A half-teaspoon a day of brewer’s yeast is put to the test in a randomized, double-blind, controlled clinical trial.
In 1854, a case report was published in the precursor of the British Medical Journal suggesting two to three tablespoons of brewer’s yeast every day could cure diabetes within six weeks. It took another hundred and fifty years before it was finally put to the test in a randomized, double-blind, controlled clinical trial. Researchers investigated the effect of about a daily half teaspoon of brewer’s yeast for three months. What happened? A significant drop in fasting blood sugars and hemoglobin A1c, as well as an improvement in insulin sensitivity, as you can see below and at 0:33 in my video Flashback Friday: Benefits of Brewer’s Yeast for Diabetes. What do these numbers mean?
Hemoglobin A1c is a measure of how high your blood sugars have been over time. A measured value under 6 percent means you’ve had normal blood sugars, between 6 and 6.5 percent means you have pre-diabetes, and anything higher than 6.5 percent means you are diabetic. You can have well-controlled diabetes or way out-of-control diabetes, but a hemoglobin A1c above 6.5 percent is considered diabetic.
In the study, the placebo group started out around 9 and stayed around 9, but the brewer’s yeast group dropped from 9 to 8. So, the placebo group was stuck up around 9 percent, but the yeast group dropped down to 8 percent. The yeast group wasn’t cured, but in three months’ time, they were able to achieve significantly better diabetic control by eating just a half teaspoon of brewer’s yeast each day, which would cost about four cents a day!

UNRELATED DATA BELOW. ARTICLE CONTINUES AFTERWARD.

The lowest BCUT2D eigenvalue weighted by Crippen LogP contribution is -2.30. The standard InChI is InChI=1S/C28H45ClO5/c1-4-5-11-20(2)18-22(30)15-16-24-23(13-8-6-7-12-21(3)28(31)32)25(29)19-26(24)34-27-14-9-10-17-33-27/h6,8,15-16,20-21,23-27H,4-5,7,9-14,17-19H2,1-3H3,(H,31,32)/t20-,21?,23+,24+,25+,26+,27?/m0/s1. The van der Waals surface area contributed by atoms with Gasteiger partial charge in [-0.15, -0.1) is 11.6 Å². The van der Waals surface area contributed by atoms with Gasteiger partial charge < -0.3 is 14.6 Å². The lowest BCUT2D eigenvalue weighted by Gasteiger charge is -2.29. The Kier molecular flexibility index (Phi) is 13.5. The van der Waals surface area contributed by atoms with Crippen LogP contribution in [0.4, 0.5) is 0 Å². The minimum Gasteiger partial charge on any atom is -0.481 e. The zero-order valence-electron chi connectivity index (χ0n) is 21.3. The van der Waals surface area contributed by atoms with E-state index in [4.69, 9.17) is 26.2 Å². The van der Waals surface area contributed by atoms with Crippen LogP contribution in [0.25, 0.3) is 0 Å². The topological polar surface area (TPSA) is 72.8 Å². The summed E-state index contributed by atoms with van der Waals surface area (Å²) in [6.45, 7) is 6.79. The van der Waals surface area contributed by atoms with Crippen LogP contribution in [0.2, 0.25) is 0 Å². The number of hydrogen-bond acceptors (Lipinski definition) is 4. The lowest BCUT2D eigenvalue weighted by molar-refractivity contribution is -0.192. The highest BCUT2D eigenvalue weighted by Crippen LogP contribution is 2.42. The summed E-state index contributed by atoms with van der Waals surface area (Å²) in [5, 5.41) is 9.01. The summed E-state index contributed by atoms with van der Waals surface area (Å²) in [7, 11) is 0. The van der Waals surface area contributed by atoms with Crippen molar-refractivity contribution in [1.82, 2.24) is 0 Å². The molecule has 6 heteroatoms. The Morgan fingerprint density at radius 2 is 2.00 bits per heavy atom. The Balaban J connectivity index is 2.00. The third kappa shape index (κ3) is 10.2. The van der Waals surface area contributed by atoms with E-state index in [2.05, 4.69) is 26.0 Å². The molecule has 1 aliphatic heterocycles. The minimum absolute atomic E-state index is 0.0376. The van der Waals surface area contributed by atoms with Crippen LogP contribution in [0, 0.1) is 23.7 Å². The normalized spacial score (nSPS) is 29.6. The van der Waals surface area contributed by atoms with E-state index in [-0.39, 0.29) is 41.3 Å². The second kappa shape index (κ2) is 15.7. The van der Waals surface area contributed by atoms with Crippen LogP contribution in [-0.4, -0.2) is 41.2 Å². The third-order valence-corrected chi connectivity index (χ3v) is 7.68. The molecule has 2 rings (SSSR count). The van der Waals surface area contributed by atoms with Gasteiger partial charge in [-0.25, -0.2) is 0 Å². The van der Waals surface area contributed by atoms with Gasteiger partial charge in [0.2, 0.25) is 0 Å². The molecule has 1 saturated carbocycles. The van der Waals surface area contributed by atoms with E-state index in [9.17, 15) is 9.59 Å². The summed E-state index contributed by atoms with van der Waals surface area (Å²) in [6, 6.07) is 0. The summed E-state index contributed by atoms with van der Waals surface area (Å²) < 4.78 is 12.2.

What about a half teaspoon for just seven weeks? As you can see below and at 1:52 in my video, subjects were once again given a half teaspoon of brewer’s yeast a day. They started out with an A1c level of 8. The placebo appeared to help a bit, but the yeast helped even more, with A1c levels dropping from 8 down to an almost nondiabetic 6.6. That’s amazing! How could it be? The drug industry has been trying for decades to discover the so-called glucose tolerance factor in yeast, but no shareholder is going to be happy with a therapy you can buy for only four cents a day.
We know that whatever it is in yeast that’s causing the drop contains the trace mineral chromium. Can you just give chromium supplements on their own? No, giving straight chromium does not appear to be particularly effective. Might the special fiber in yeast, the beta-glucans, play a role?
Supplementation with the amount of beta-glucan found in 2 to 3 daily teaspoons of brewer’s yeast did result in a slimmer waist and a drop in blood pressure within six weeks, as you can see below and at 2:47 in my video. The study participants trimmed about an inch off their waist, despite making no significant changes to their caloric intake. Blood pressures were significantly reduced as well, an effect also seen with whole brewer’s yeast. Just a half teaspoon of brewer’s yeast a day led to a significant drop in high blood pressure, which, incidentally, is a key contributor to the cardiovascular and kidney complications of diabetes.